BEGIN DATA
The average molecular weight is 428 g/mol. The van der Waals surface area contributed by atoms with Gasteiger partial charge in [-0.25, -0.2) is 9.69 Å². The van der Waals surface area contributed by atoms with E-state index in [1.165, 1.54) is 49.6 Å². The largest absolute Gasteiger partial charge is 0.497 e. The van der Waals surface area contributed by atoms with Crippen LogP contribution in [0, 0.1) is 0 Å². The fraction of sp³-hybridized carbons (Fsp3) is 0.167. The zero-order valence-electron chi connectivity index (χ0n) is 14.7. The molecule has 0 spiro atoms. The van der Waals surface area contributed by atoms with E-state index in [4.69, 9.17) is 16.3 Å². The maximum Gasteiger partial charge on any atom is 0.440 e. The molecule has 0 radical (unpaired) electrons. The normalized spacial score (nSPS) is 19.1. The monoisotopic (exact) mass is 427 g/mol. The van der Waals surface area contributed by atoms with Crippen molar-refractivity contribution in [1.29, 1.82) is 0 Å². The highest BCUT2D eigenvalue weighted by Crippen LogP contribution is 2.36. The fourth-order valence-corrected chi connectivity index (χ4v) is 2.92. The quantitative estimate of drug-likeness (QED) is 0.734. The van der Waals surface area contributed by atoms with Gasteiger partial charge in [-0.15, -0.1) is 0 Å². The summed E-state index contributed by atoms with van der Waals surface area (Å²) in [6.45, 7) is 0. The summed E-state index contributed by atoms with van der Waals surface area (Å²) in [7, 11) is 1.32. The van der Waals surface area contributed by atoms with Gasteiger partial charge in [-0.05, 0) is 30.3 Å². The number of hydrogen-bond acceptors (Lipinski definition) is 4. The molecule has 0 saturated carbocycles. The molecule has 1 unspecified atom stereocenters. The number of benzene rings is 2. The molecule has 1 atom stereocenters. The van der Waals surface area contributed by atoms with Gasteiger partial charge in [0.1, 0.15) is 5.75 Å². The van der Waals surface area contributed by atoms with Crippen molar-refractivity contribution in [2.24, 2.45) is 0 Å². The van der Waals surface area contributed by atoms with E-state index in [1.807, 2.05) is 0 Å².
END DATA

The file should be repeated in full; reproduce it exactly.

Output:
The average molecular weight is 428 g/mol. The van der Waals surface area contributed by atoms with Gasteiger partial charge in [-0.25, -0.2) is 9.69 Å². The van der Waals surface area contributed by atoms with E-state index in [1.165, 1.54) is 49.6 Å². The largest absolute Gasteiger partial charge is 0.497 e. The van der Waals surface area contributed by atoms with Crippen LogP contribution in [0, 0.1) is 0 Å². The fraction of sp³-hybridized carbons (Fsp3) is 0.167. The zero-order valence-electron chi connectivity index (χ0n) is 14.7. The molecule has 0 spiro atoms. The van der Waals surface area contributed by atoms with E-state index in [4.69, 9.17) is 16.3 Å². The maximum Gasteiger partial charge on any atom is 0.440 e. The molecule has 0 radical (unpaired) electrons. The normalized spacial score (nSPS) is 19.1. The monoisotopic (exact) mass is 427 g/mol. The van der Waals surface area contributed by atoms with Crippen molar-refractivity contribution in [1.29, 1.82) is 0 Å². The highest BCUT2D eigenvalue weighted by Crippen LogP contribution is 2.36. The fourth-order valence-corrected chi connectivity index (χ4v) is 2.92. The quantitative estimate of drug-likeness (QED) is 0.734. The van der Waals surface area contributed by atoms with Gasteiger partial charge in [-0.15, -0.1) is 0 Å². The summed E-state index contributed by atoms with van der Waals surface area (Å²) in [6.45, 7) is 0. The summed E-state index contributed by atoms with van der Waals surface area (Å²) in [7, 11) is 1.32. The van der Waals surface area contributed by atoms with Gasteiger partial charge in [-0.05, 0) is 30.3 Å². The number of hydrogen-bond acceptors (Lipinski definition) is 4. The molecule has 0 saturated carbocycles. The molecule has 1 unspecified atom stereocenters. The number of benzene rings is 2. The molecule has 1 atom stereocenters. The van der Waals surface area contributed by atoms with Gasteiger partial charge in [0.1, 0.15) is 5.75 Å². The van der Waals surface area contributed by atoms with Crippen molar-refractivity contribution in [2.24, 2.45) is 0 Å². The van der Waals surface area contributed by atoms with E-state index in [1.807, 2.05) is 0 Å².